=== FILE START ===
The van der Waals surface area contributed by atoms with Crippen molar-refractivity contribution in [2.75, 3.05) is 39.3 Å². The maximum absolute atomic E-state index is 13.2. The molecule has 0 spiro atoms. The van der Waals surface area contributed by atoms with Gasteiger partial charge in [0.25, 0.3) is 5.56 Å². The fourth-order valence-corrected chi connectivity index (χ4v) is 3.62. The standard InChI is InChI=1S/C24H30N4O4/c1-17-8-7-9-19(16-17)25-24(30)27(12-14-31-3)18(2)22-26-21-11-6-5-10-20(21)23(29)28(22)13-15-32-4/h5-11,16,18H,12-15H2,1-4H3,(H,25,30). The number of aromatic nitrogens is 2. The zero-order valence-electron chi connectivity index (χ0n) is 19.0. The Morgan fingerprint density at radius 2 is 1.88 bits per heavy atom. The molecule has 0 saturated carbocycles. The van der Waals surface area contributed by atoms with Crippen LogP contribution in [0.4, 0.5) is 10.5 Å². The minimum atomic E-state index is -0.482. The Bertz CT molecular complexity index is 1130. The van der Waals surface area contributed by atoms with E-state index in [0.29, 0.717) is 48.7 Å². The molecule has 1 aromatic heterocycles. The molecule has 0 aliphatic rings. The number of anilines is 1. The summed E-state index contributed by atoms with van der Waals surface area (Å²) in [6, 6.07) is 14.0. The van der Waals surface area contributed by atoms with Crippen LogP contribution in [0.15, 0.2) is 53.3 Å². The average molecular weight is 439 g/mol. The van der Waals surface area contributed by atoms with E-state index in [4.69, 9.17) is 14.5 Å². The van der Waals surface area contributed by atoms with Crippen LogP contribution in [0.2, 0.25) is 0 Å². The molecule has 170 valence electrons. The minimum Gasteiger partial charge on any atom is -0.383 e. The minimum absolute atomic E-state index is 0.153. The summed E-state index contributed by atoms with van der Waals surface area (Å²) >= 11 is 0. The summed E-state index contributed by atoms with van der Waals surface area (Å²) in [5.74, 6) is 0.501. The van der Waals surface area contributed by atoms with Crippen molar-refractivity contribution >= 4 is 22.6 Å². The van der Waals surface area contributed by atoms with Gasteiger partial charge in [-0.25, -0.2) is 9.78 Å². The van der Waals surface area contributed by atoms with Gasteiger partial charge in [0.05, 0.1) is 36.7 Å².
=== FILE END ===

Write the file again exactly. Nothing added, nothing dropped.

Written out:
The van der Waals surface area contributed by atoms with Crippen molar-refractivity contribution in [2.75, 3.05) is 39.3 Å². The maximum absolute atomic E-state index is 13.2. The molecule has 0 spiro atoms. The van der Waals surface area contributed by atoms with Gasteiger partial charge in [0.25, 0.3) is 5.56 Å². The fourth-order valence-corrected chi connectivity index (χ4v) is 3.62. The standard InChI is InChI=1S/C24H30N4O4/c1-17-8-7-9-19(16-17)25-24(30)27(12-14-31-3)18(2)22-26-21-11-6-5-10-20(21)23(29)28(22)13-15-32-4/h5-11,16,18H,12-15H2,1-4H3,(H,25,30). The number of aromatic nitrogens is 2. The zero-order valence-electron chi connectivity index (χ0n) is 19.0. The Morgan fingerprint density at radius 2 is 1.88 bits per heavy atom. The molecule has 0 saturated carbocycles. The van der Waals surface area contributed by atoms with Crippen LogP contribution in [0.4, 0.5) is 10.5 Å². The minimum atomic E-state index is -0.482. The Bertz CT molecular complexity index is 1130. The van der Waals surface area contributed by atoms with E-state index in [0.29, 0.717) is 48.7 Å². The molecule has 1 aromatic heterocycles. The molecule has 0 aliphatic rings. The number of anilines is 1. The summed E-state index contributed by atoms with van der Waals surface area (Å²) in [6, 6.07) is 14.0. The van der Waals surface area contributed by atoms with Crippen LogP contribution in [0.15, 0.2) is 53.3 Å². The average molecular weight is 439 g/mol. The van der Waals surface area contributed by atoms with E-state index in [4.69, 9.17) is 14.5 Å². The van der Waals surface area contributed by atoms with Crippen LogP contribution in [0.2, 0.25) is 0 Å². The molecule has 170 valence electrons. The minimum Gasteiger partial charge on any atom is -0.383 e. The minimum absolute atomic E-state index is 0.153. The summed E-state index contributed by atoms with van der Waals surface area (Å²) >= 11 is 0. The summed E-state index contributed by atoms with van der Waals surface area (Å²) in [5.74, 6) is 0.501. The van der Waals surface area contributed by atoms with Crippen molar-refractivity contribution >= 4 is 22.6 Å². The van der Waals surface area contributed by atoms with Gasteiger partial charge in [-0.25, -0.2) is 9.78 Å². The van der Waals surface area contributed by atoms with Gasteiger partial charge in [0.05, 0.1) is 36.7 Å².